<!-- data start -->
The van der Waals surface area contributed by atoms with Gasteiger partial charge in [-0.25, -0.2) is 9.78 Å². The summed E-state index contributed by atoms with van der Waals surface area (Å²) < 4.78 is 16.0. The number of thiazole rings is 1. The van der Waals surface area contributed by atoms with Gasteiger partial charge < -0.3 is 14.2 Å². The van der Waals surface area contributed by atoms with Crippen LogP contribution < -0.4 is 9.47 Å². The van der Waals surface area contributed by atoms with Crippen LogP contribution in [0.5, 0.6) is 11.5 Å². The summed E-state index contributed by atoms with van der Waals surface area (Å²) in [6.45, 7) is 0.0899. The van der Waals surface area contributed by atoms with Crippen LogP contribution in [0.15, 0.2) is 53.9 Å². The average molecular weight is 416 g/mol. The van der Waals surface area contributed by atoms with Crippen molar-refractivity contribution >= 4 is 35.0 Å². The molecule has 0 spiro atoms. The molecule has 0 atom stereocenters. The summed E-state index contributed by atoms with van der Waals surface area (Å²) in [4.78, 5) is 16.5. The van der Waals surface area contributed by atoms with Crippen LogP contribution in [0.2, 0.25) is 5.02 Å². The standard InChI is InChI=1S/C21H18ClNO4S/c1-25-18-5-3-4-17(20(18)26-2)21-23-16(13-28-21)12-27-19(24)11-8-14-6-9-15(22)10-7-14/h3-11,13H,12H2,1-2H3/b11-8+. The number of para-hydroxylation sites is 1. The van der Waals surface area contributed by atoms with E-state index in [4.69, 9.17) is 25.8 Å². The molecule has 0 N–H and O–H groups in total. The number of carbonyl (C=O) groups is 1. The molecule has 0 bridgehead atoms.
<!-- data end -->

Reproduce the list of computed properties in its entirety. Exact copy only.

The van der Waals surface area contributed by atoms with Gasteiger partial charge in [-0.25, -0.2) is 9.78 Å². The summed E-state index contributed by atoms with van der Waals surface area (Å²) < 4.78 is 16.0. The number of thiazole rings is 1. The van der Waals surface area contributed by atoms with Gasteiger partial charge < -0.3 is 14.2 Å². The van der Waals surface area contributed by atoms with Crippen LogP contribution < -0.4 is 9.47 Å². The van der Waals surface area contributed by atoms with Crippen LogP contribution in [0.5, 0.6) is 11.5 Å². The summed E-state index contributed by atoms with van der Waals surface area (Å²) in [6.45, 7) is 0.0899. The van der Waals surface area contributed by atoms with Crippen LogP contribution in [0.15, 0.2) is 53.9 Å². The average molecular weight is 416 g/mol. The van der Waals surface area contributed by atoms with Crippen molar-refractivity contribution >= 4 is 35.0 Å². The molecule has 0 spiro atoms. The molecule has 0 atom stereocenters. The summed E-state index contributed by atoms with van der Waals surface area (Å²) in [4.78, 5) is 16.5. The van der Waals surface area contributed by atoms with Crippen LogP contribution in [0.2, 0.25) is 5.02 Å². The standard InChI is InChI=1S/C21H18ClNO4S/c1-25-18-5-3-4-17(20(18)26-2)21-23-16(13-28-21)12-27-19(24)11-8-14-6-9-15(22)10-7-14/h3-11,13H,12H2,1-2H3/b11-8+. The number of para-hydroxylation sites is 1. The van der Waals surface area contributed by atoms with E-state index in [4.69, 9.17) is 25.8 Å². The molecule has 0 N–H and O–H groups in total. The number of carbonyl (C=O) groups is 1. The molecule has 0 bridgehead atoms.